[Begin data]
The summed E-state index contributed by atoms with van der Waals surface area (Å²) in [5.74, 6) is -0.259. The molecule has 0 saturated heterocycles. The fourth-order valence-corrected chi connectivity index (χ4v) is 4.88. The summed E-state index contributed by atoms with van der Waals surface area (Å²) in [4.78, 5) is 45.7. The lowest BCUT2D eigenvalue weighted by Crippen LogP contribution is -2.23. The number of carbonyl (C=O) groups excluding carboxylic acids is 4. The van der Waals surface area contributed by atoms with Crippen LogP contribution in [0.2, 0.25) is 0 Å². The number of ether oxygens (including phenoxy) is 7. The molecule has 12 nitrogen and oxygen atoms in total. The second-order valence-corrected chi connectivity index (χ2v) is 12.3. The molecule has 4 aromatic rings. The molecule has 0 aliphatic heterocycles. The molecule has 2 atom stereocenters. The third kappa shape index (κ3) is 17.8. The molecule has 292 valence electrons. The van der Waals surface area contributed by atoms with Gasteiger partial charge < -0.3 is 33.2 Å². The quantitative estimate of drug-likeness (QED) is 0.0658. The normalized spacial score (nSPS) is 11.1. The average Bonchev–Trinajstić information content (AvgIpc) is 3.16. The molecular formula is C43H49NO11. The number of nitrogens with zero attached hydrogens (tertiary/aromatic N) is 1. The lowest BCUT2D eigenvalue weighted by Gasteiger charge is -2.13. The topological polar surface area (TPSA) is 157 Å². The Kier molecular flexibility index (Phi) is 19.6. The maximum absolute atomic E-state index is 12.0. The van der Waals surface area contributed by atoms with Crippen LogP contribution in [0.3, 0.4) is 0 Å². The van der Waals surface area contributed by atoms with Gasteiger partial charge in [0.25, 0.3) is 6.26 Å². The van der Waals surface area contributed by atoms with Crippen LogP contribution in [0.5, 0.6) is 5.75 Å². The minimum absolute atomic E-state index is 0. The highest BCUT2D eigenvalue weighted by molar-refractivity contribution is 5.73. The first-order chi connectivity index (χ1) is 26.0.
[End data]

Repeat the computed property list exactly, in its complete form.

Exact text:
The summed E-state index contributed by atoms with van der Waals surface area (Å²) in [5.74, 6) is -0.259. The molecule has 0 saturated heterocycles. The fourth-order valence-corrected chi connectivity index (χ4v) is 4.88. The summed E-state index contributed by atoms with van der Waals surface area (Å²) in [4.78, 5) is 45.7. The lowest BCUT2D eigenvalue weighted by Crippen LogP contribution is -2.23. The number of carbonyl (C=O) groups excluding carboxylic acids is 4. The van der Waals surface area contributed by atoms with Crippen LogP contribution in [0.2, 0.25) is 0 Å². The number of ether oxygens (including phenoxy) is 7. The molecule has 12 nitrogen and oxygen atoms in total. The second-order valence-corrected chi connectivity index (χ2v) is 12.3. The molecule has 4 aromatic rings. The molecule has 0 aliphatic heterocycles. The molecule has 2 atom stereocenters. The third kappa shape index (κ3) is 17.8. The molecule has 292 valence electrons. The van der Waals surface area contributed by atoms with Gasteiger partial charge < -0.3 is 33.2 Å². The quantitative estimate of drug-likeness (QED) is 0.0658. The normalized spacial score (nSPS) is 11.1. The average Bonchev–Trinajstić information content (AvgIpc) is 3.16. The molecular formula is C43H49NO11. The number of nitrogens with zero attached hydrogens (tertiary/aromatic N) is 1. The lowest BCUT2D eigenvalue weighted by Gasteiger charge is -2.13. The topological polar surface area (TPSA) is 157 Å². The Kier molecular flexibility index (Phi) is 19.6. The maximum absolute atomic E-state index is 12.0. The van der Waals surface area contributed by atoms with Crippen LogP contribution in [0.3, 0.4) is 0 Å². The van der Waals surface area contributed by atoms with Gasteiger partial charge in [0.25, 0.3) is 6.26 Å². The van der Waals surface area contributed by atoms with Crippen LogP contribution in [0.5, 0.6) is 5.75 Å². The minimum absolute atomic E-state index is 0. The highest BCUT2D eigenvalue weighted by molar-refractivity contribution is 5.73. The first-order chi connectivity index (χ1) is 26.0.